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User Experience and Accessibility: An Analysis of County Web Portals

Norman E. Youngblood and Susan A. Youngblood

Journal of Usability Studies, Volume 9, Issue 1, November 2013, pp. 25 - 41

Article Contents


Below, we describe this study’s design, our materials, and our procedures, arranged by line of inquiry.

Study Design

After compiling a list of counties, we identified websites that serve as portals—sites that represent not a single department but the county as a whole, often linking to departments and resources available in a given county. We then conducted a heuristic evaluation of the usability of each homepage, followed by an automated evaluation of best coding practices—the use of valid and accessible coding—and a manual evaluation of the homepage code to see if the designers had employed Cascading Style Sheets (CSS), style sheets that consolidate codes for appearance and separate those codes from the semantic, or meaning-laden, code, so sites are consistent and easier to maintain. We also examined code for CSS for mobile devices, or coding that would make a site more functional on a mobile device. We then analyzed the data to test each of our hypotheses.

The tests for each hypothesis examined correlations between the website variables and, separately, each of three county demographic variables: population, per-capita income, and median household income. In cases in which the website data were continuous, we tested for Pearson product-moment correlations (Pearson’s r). In cases in which the website data were dichotomous, we tested for point bi-serial correlation (rpb), a variant of Pearson’s r. In all cases, the level of significance was set at p<0.05 to establish critical values, and the t-value of the correlation coefficient, r or rpb, was compared to the critical value for t to test for significance. In cases where the expected correlation was directional, we used a one-tailed test.


We viewed the pages on an Apple computer using OSX 10.6.8 with Firefox 6.02. We set the browser size to 1024 x 768 pixels using Free Ruler v. 1.7b5 to check page sizes. We tested each county portal homepage’s accessibility using the WAVE online accessibility tool (WebAIM, n.d. b) described above. We tested compliance with World Wide Web Consortium (W3C) coding standards by submitting each county homepage to the W3C’s HTML validation tool (W3C, 2010).


The following sections discuss how we categorized our data into four primary areas: the adoption of portals, usability, best coding practices, and the adoption of new communication technology.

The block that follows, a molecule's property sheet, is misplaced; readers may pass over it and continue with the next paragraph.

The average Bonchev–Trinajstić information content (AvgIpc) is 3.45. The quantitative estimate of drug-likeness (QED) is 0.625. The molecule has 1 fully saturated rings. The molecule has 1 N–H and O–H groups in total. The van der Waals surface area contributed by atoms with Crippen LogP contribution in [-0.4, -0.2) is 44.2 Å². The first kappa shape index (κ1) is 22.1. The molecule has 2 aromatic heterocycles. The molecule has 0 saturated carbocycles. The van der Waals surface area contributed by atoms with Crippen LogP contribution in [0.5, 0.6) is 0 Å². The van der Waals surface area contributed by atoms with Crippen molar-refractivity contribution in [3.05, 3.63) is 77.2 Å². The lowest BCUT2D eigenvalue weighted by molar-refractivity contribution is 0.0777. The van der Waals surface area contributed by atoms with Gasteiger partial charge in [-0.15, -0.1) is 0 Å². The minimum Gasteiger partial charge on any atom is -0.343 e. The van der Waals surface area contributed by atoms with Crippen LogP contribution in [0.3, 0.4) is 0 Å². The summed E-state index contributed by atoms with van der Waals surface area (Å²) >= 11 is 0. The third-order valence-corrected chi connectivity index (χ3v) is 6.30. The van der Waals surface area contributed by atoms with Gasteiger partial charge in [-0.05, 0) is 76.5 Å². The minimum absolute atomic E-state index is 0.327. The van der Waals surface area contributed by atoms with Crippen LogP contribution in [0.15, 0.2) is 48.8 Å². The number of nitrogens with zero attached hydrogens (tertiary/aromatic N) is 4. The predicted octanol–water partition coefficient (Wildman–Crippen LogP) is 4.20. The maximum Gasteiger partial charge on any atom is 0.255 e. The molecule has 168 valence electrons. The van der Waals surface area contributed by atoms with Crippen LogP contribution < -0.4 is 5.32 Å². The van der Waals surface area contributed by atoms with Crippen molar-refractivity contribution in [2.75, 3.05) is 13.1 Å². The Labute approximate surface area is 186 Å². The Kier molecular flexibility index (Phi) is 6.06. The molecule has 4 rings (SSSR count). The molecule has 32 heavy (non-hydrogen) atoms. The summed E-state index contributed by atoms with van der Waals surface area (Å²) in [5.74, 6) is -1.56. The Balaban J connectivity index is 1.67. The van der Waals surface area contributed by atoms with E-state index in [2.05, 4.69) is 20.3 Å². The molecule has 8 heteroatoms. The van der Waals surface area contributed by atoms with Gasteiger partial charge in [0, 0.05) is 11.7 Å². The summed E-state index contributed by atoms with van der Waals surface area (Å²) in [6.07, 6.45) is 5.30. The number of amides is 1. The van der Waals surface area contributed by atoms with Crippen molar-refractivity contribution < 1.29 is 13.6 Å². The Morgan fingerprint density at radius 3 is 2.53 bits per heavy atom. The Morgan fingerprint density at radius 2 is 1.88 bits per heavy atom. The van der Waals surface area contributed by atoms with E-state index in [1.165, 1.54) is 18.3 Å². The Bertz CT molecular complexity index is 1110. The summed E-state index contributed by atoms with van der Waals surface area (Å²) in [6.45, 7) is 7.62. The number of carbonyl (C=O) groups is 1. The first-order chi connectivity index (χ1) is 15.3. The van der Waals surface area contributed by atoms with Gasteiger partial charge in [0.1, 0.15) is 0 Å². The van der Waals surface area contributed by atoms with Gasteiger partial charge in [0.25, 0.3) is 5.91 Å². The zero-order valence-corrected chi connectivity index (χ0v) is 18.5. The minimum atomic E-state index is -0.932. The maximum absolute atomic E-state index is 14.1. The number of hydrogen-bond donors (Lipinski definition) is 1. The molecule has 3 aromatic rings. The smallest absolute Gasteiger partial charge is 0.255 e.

Adoption of portals

To examine adoption of portals—main county websites—we compiled a list of county web portal addresses for the 67 Alabama counties. We built the list by doing the following:

  1. We examined the 45 county links on the State of Alabama website (State of Alabama, n.d.).
  2. We searched for portals for 10 links that were incorrect (either abandoned URLs or links to an organization other than the county, such as a city in the county).
  3. We searched for the 22 counties listed as not having portals.

To identify missing sites, we used a Google search for the county name and Alabama, and we examined the first 30 results. In all, we identified 39 county portal websites out of the 67 counties in Alabama. Once we identified the sites, we collected our data during a 24-hour period in September 2011.

One county’s portal was not functional during data collection That county’s data were collected at a later date and used for the analysis of portal presence, n=67. The remaining analyses examined only the portals functional during the study (n=38). We did not code departmental sites, such as county school district and county sheriff sites. Nor did we include county commissioner sites because some serve only their commissions, functioning as departmental sites.


To address adherence to basic and broadly accepted usability standards, we used a set of 14 dichotomous web usability standards developed from prior research (Cappel & Huang, 2007; Youngblood & Mackiewicz 2012; Pew Center on the States, 2008) to code the homepage—and for several measures, a sample of three internal (secondary) pages—of each site. We analyzed all portals functional during the study (n=38). For each standard, we recorded the use of each practice contributing to site usability as a 1 and the failure to adhere to standards as a 0. The standards, listed in detail in the Results section, are grouped by adherence to the following: